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New Evidence Suggests Trouble With Tylenol

Tylenol is one of the most widely used painkillers across the United States. Its main ingredient, acetaminophen, is present in more than 600 over-the-counter and prescription medications. But several recent studies are bringing up new concerns about this familiar drug.

Stacie McDonald is bouncing her fussy baby while trying to find something to occupy her 5-year-old. She tells me she gets headaches twice a week and migraines almost every month.

“I have visual disturbances like tunnel vision,” she says. “I also get numbness in my hands and my face. And then pretty soon after that, within an hour at least, is nausea, and then the really intense pain.”

McDonald is a stay at home mom of two. She lives in Phoenix, Oregon. She says the pain is excruciating.

“Like if someone put your head in a vice grips and tightened it really tight so it was really contracted and let it go all at once, so it’s like this pulsating, this really intense pulsating pain,” she says.

Like millions of other Americans, McDonald finds some relief from Tylenol. But though Tylenol is a go-to drug, evidence is accumulating that it may not be as safe as people think.

Daniel Randles is a post-doctoral fellow at the University of Toronto.

“Acetaminophen has effects that we don’t normally associate with it,” he says. “Some labs have found that it reduces feelings of social rejection or social frustration. We found that it reduces reactions to uncertainty. Some people have even found that it … makes it harder to feel really strongly about things.”

Randles is the lead author on a new study published in the peer-reviewed journal Social Cognitive and Affective Neuroscience.

His team gave some participants acetaminophen and others a placebo. The participants were then given a task—to hit a button every time they saw the letter “F” but not when they saw the letter “E” —and their brain waves were recorded. Participants who had taken acetaminophen not only made more mistakes, their brains were less able to perceive that mistakes had been made.

“We have reasonably good evidence from this study to suggest that acetaminophen is inhibiting some ability to actually perceive or detect errors.”

On its own this small study might not be that remarkable. But it’s part of a growing body of scientific evidence suggesting acetaminophen has negative effects on the brain.

When Norwegian researchers examined the health outcomes of 48,000 children, they found that children of women who had taken acetaminophen during pregnancy were 70 percent more likely to have developmental delays and brain abnormalities than children whose mothers didn’t take the drug.

In a Danish study, researchers tracked over 64,000 children. Children whose mothers used acetaminophen during pregnancy were at higher risk for attention disorders. The more often moms used the drug, the more severe the problems in their children.

In a just-released study, researchers at the University of Texas medical school found that the pediatric use of Tylenol is associated with childhood autism.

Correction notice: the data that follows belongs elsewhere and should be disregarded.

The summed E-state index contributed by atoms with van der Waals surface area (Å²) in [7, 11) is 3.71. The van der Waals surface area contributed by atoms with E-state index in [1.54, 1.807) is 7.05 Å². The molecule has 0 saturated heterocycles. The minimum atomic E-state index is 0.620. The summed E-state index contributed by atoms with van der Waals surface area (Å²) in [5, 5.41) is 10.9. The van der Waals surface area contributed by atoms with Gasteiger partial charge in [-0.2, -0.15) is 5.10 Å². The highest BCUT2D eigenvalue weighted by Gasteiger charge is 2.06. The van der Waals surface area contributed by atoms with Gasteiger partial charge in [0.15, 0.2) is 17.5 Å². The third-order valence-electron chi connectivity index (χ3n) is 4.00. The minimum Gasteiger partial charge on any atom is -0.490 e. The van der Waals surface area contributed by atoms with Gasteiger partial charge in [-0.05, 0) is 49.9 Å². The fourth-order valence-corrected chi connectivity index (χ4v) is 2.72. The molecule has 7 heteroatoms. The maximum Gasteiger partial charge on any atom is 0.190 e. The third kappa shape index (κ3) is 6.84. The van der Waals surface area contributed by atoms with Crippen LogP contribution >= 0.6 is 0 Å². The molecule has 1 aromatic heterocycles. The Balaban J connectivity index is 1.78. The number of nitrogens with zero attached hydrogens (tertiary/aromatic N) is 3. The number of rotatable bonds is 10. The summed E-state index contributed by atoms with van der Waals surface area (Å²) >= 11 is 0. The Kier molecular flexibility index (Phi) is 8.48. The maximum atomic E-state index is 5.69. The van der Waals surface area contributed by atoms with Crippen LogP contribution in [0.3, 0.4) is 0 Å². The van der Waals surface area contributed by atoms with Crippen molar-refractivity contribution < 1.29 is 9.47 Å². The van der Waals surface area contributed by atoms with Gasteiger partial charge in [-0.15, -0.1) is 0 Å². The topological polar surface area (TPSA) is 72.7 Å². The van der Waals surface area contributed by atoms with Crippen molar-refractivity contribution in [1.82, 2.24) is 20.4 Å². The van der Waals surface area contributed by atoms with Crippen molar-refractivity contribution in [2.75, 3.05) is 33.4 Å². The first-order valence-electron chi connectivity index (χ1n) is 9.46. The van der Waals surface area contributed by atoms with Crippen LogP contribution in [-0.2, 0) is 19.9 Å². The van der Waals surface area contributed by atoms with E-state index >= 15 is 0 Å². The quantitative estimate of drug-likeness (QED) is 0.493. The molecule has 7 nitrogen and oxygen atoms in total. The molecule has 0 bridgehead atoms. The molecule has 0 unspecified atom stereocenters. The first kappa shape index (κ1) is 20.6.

McNeil Consumer Healthcare – makers of Tylenol – dispute these findings. In a written statement, they say none of the current studies show “a causal link between acetaminophen use during pregnancy or in childhood and adverse effects on child development, including autism.”

Federal authorities are also not convinced. In January the Food and Drug Administration said that the medical evidence is, quote, “too limited to make any recommendations based on these studies at this time,” but pregnant women should, quote, “consult with their health care professional before taking any prescription or OTC medication.”

That’s what Stacie McDonald did when she got pregnant for the first time. She used to take Tylenol for every headache. But her midwives told her to avoid it. These days when she feels a migraine coming on, McDonald tries other remedies first:

“Turn lights off, try to get away from the sunlight, because a lot of times light and loud noises and stuff can make it worse. And if that doesn’t work I will try, you know, caffeine , a cup of coffee or some black tea. And if that doesn’t work I turn the TV on for the kids to be distracted and try to lay down.”

Steven Wells thinks McDonald has the right idea. Wells is a family physician in Phoenix, and has been practicing medicine for 25 years. He notes that the Centers for Disease Control and Prevention is now encouraging doctors to recommend non-pharmaceutical treatments for ongoing pain.

“There is really good evidence that non-medication treatments are at least as effective as medications: ice, massage, stretching, aerobic exercise, mindfulness, yoga, all those wonderful things,” he says.

We tend to think of Tylenol as safe because it’s so widely used. But that assumption may be wrong.

“I do not believe that it is safe to assume that because something is used a lot it is safe,” says Dr. Wells. “There are many other effective treatments besides medications and it makes sense to do the least toxic thing, the healthiest lifestyle thing you can.

The jury’s still out on Tylenol. Until we know more, Wells says, it’s best to proceed with caution.  

Jennifer Margulis, Ph.D., is a regular contributor to the Jefferson Journal and also produces radio features for JPR. She's a former senior fellow at the Schuster Institute for Investigative Journalism at Brandeis University. Her writing has appeared in the New York Times, the Washington Post, and on the cover of Smithsonian magazine.